By JUDY K. MCCAULEY
CLARKSBURG -- On Sept. 27, President Obama signed into law the Small Business Jobs Act, the most significant piece of small business legislation in over a decade.
The law provides entrepreneurs and small business owners with greater access to capital and more tax relief so they can grow and create the jobs America needs.
First, because too many small businesses were still having trouble finding credit, the Jobs Act extends two successful enhancements first made under the Recovery Act to SBA loans: waived fees for borrowers and increased guarantees for our lending partners. These enhancements dramatically increased SBA loan volume at a time when credit was frozen by turning just $680 million in taxpayer dollars into nearly $30 billion in lending support to nearly 70,000 small businesses. The Jobs Act will support an estimated $14 billion in loans to small businesses.
Second, the law also permanently increases the maximum size in SBA's top two loan programs -– 7(a) and 504 -– from $2 million to $5 million, and increases microloans from $35,000 to $50,000. On a temporary basis, the law will increase the maximum size of our quick-turnaround Express loans to $1 million, and also allow some small businesses to refinance their commercial real estate into our 504 program. A new Small Business Lending Fund -– administered by the Treasury Department –- will provide community banks with the capital they need (up to $30 billion overall) to increase lending to small businesses beyond their 2009 levels.
Third, one of the major benefits for small businesses in the Jobs Act is eight new tax cuts totaling $12 billion, including higher deductions for investing in new machines and equipment; zero capital gains for those who buy and hold small business stocks for five years; and a doubling of the maximum deduction for startups to $10,000. It also allows self-employed Americans to completely deduct health insurance costs for themselves and their families.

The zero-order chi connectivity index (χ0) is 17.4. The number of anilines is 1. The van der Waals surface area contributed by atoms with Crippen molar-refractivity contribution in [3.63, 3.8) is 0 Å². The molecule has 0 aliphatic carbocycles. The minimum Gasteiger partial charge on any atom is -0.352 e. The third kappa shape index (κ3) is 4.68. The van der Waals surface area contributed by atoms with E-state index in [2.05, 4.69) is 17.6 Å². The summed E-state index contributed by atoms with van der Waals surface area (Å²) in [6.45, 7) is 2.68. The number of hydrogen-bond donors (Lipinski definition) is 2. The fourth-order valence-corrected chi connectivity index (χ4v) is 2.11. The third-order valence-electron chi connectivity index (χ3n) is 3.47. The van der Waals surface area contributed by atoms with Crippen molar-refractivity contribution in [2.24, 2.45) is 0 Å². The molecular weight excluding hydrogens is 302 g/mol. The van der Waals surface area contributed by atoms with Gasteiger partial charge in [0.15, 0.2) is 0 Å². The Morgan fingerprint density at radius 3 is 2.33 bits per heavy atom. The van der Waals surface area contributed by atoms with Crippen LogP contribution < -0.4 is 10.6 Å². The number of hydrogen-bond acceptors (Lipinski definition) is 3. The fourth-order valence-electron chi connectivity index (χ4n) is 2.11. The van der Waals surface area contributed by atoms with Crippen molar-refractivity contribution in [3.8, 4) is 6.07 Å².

Fourth and finally, beyond the tax relief and increased access to capital, the Jobs Act has a number of additional benefits in key areas that help catalyze small business growth. The Jobs Act provides a better playing field for small businesses interested in doing contracting with the federal government; gives agency procurement officers more ability to provide contracts to small business while also making it harder for agencies to engage in contract "bundling" which often takes opportunities away from small firms; and recognizing that 96 percent of the world's consumers live outside the U.S., the Jobs Act provides more tools to help small businesses tap into export markets, increasing the maximum size of SBA's export loans and expanding the counseling resources available to small businesses to start or grow their exports.
For more information about the new Small Business Jobs Act, go to www.sba.gov/jobsact or contact the West Virginia District Office at (800) 767-8052 ext. 8. SBA is working hard to put these new tools and resources into the hands of America's small businesses so they can grow, create jobs, and continue to lead our economic recovery.
McCauley is director of the U.S. Small Business Administration's West Virginia District Office in Clarksburg. For additional information on SBA, visit www.sba.gov/wv.